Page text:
Ambra Angiolini is an Italian actress, TV host and singer. She continued working as an actress in fims like Black and White, The Immature, Viva lItalia, Do You Remember Me. and The Choice. On 9 October 1997, she was notably in Dario Fos car recording an interview with him when a car drew up alongside with a placard in the window exclaiming Dario. Meaning Fos initial reaction was captured on film, in 1992, at the age of 15, she took part in the second edition of Non è la RAI. She left the show in 1995 to host Generatione X in Italia 1 and she hosted the shows Super, Non dimenticate lo spazzolino da denti and Cominciamo bene estate during the subsequent years, as well as Stasera niente MTC in MTV Italy. Her first album Tappartengo was released in 1994 and it was an instant success, the following year she recorded a Spanish version, Te pertenezco, for the Spanish and Latin American markets. In 1997 she was invited to take part in the Viña del Mar International Song Festival in Chile and her follow-up album, was released in 1996.
Her third album Ritmo vitale was released in 1997 in Italy and her last album InCanto was released in 1999 only in Italy. Ambra was born in Rome to Doriana and Alfredo and she now lives in Brescia with the singer-songwriter Francesco Renga. They have two children and Leonardo
Ingrid Bergman was a Swedish actress who starred in a variety of European and American films. She won three Academy Awards, two Emmy Awards, four Golden Globe Awards, a BAFTA Award, and the Tony Award for Best Actress. She is best remembered for her roles as Ilsa Lund in Casablanca and as Alicia Huberman in Notorious, before becoming a star in American films, Bergman had been a leading actress in Swedish films. Her introduction to American audiences came with her role in the English-language remake of Intermezzo. Selznicks financial problems meant that Bergman was often loaned to other studios, apart from Casablanca, her performances from this period include Victor Flemings remake of Dr. Jekyll and Mr. Hyde, For Whom the Bell Tolls and The Bells of St. Marys. Her last films for Selznick were Alfred Hitchcocks Spellbound and Notorious and her final film for Hitchcock was Under Capricorn. After a decade in American films, she starred in Roberto Rossellinis Stromboli, many of her personal and film documents can be seen in the Wesleyan University Cinema Archives.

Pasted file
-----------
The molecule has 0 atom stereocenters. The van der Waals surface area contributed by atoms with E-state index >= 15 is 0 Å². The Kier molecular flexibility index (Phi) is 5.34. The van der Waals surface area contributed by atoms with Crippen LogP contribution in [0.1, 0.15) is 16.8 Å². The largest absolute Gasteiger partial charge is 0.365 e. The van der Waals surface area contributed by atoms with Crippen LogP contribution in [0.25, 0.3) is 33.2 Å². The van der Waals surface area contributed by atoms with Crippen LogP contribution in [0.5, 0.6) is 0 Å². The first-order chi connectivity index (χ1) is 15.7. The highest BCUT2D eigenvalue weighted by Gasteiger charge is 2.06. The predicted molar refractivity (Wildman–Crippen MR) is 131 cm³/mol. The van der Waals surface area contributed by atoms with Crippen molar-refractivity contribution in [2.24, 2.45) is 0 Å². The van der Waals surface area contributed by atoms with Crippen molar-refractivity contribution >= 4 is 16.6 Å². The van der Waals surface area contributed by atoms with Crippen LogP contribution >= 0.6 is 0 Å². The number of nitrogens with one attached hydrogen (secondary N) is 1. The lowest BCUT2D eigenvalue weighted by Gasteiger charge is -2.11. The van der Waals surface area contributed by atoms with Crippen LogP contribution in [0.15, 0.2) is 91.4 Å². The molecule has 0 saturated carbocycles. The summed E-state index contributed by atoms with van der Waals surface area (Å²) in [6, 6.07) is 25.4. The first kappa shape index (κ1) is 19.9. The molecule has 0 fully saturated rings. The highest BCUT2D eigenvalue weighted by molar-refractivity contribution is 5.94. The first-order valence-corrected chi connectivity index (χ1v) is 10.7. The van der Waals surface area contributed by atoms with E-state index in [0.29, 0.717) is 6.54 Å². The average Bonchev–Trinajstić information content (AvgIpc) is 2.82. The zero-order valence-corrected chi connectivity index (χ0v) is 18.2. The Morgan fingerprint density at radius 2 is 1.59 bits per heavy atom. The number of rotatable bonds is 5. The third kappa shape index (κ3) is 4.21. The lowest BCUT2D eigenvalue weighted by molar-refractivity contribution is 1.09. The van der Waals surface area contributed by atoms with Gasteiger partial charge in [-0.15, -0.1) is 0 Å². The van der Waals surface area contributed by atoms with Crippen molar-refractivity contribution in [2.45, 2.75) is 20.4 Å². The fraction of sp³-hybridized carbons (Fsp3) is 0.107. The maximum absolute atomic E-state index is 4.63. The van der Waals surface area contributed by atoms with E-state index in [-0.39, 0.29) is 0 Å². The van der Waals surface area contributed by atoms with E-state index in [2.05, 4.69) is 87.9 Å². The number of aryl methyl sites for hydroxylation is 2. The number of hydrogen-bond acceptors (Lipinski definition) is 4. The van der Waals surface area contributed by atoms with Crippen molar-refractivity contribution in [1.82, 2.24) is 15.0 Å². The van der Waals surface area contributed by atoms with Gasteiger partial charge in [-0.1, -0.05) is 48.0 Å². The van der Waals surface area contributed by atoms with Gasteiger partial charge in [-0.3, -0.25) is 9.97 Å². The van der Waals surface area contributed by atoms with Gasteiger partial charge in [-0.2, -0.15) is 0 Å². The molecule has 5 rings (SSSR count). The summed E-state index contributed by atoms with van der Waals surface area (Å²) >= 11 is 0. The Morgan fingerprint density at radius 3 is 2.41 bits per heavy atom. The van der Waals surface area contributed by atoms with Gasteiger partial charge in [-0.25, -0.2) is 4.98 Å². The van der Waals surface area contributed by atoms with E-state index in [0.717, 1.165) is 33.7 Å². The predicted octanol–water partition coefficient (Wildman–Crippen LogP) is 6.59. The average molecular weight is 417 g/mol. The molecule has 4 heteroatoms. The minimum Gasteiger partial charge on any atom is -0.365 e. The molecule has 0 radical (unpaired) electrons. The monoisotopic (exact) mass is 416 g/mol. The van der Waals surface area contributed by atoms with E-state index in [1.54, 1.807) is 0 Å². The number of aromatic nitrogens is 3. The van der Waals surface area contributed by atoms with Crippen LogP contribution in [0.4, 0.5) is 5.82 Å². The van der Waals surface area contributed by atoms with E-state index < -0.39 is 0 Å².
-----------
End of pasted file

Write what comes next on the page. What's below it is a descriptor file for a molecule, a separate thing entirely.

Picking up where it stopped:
According to the St. James Encyclopedia of Popular Culture, Bergman quickly became the ideal of American womanhood, in 2007, the American Film Institute ranked Bergman as the fourth-greatest female screen legend of classic American cinema. Bergman, named after Princess Ingrid of Sweden, was born on 29 August 1915 in Stockholm, to a Swedish father, Justus Bergman, when she was two years old, her mother died. Her father, who was an artist and photographer, died when she was 13, in the years before he died, he wanted her to become an opera star, and had her take voice lessons for three years. But she always knew from the beginning that she wanted to be an actress, sometimes wearing her mothers clothes and her father documented all her birthdays with a borrowed camera. After his death, she was sent to live with an aunt and she moved in with her Aunt Hulda and Uncle Otto, who had five children. Another aunt she visited, Elsa Adler, first told Ingrid, when she was 11, that her mother may have had some Jewish blood, but her aunt cautioned her about telling others about her possible ancestry as there might be some difficult times coming.
Biographer Aleksandra Ziolkowska-Boehm, notes that the claim of Jewish blood was likely an embellishment, after being forced to do an in-depth genealogical investigation, Bergmans maternal cousin found there to be no Jewish ancestry on Bergmans mothers side. Later, she received a scholarship to the state-sponsored Royal Dramatic Theatre School, after several months she was given a part in a new play, Ett Brott, written by Sigfrid Siwertz. Chandler notes that this was totally against procedure at the school, during her first summer break, she was hired by a Swedish film studio, which led to her leaving the Royal Dramatic Theatre after just one year, to work in films full-time. Her first film role after leaving the Royal Dramatic Theatre was a part in 1935s Munkbrogreven. She went on to act in a films in Sweden, including En kvinnas ansikte, which was remade as A Womans Face with Joan Crawford